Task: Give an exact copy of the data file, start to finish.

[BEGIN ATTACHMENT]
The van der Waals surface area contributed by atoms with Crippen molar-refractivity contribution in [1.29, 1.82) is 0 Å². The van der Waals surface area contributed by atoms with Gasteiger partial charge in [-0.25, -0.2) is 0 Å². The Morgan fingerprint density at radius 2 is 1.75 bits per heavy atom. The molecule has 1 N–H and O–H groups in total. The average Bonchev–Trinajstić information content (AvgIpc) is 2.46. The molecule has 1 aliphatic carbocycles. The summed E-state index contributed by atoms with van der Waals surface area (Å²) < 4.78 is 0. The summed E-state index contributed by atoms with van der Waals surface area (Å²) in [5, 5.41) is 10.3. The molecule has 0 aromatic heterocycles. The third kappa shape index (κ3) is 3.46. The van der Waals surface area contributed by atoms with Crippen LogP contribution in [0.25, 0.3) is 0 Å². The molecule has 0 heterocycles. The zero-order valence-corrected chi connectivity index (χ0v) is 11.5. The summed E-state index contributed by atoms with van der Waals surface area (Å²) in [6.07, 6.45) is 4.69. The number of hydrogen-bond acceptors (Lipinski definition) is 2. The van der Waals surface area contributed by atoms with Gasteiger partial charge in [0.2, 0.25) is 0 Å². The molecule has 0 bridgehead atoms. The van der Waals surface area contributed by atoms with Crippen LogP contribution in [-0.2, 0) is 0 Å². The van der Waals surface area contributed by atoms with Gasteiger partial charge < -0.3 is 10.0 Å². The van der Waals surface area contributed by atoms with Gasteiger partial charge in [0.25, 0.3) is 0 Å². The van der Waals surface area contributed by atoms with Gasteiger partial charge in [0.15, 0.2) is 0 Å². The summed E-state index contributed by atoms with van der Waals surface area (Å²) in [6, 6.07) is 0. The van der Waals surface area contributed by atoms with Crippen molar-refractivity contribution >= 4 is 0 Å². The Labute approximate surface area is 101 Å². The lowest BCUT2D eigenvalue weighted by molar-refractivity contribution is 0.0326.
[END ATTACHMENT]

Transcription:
The van der Waals surface area contributed by atoms with Crippen molar-refractivity contribution in [1.29, 1.82) is 0 Å². The van der Waals surface area contributed by atoms with Gasteiger partial charge in [-0.25, -0.2) is 0 Å². The Morgan fingerprint density at radius 2 is 1.75 bits per heavy atom. The molecule has 1 N–H and O–H groups in total. The average Bonchev–Trinajstić information content (AvgIpc) is 2.46. The molecule has 1 aliphatic carbocycles. The summed E-state index contributed by atoms with van der Waals surface area (Å²) < 4.78 is 0. The summed E-state index contributed by atoms with van der Waals surface area (Å²) in [5, 5.41) is 10.3. The molecule has 0 aromatic heterocycles. The third kappa shape index (κ3) is 3.46. The van der Waals surface area contributed by atoms with Crippen LogP contribution in [0.25, 0.3) is 0 Å². The molecule has 0 heterocycles. The zero-order valence-corrected chi connectivity index (χ0v) is 11.5. The summed E-state index contributed by atoms with van der Waals surface area (Å²) in [6.07, 6.45) is 4.69. The number of hydrogen-bond acceptors (Lipinski definition) is 2. The van der Waals surface area contributed by atoms with Gasteiger partial charge in [0.2, 0.25) is 0 Å². The molecule has 0 bridgehead atoms. The van der Waals surface area contributed by atoms with Crippen LogP contribution in [-0.2, 0) is 0 Å². The van der Waals surface area contributed by atoms with Gasteiger partial charge < -0.3 is 10.0 Å². The van der Waals surface area contributed by atoms with Gasteiger partial charge in [0.25, 0.3) is 0 Å². The van der Waals surface area contributed by atoms with Gasteiger partial charge in [0.15, 0.2) is 0 Å². The summed E-state index contributed by atoms with van der Waals surface area (Å²) in [6, 6.07) is 0. The van der Waals surface area contributed by atoms with Crippen molar-refractivity contribution >= 4 is 0 Å². The Labute approximate surface area is 101 Å². The lowest BCUT2D eigenvalue weighted by molar-refractivity contribution is 0.0326.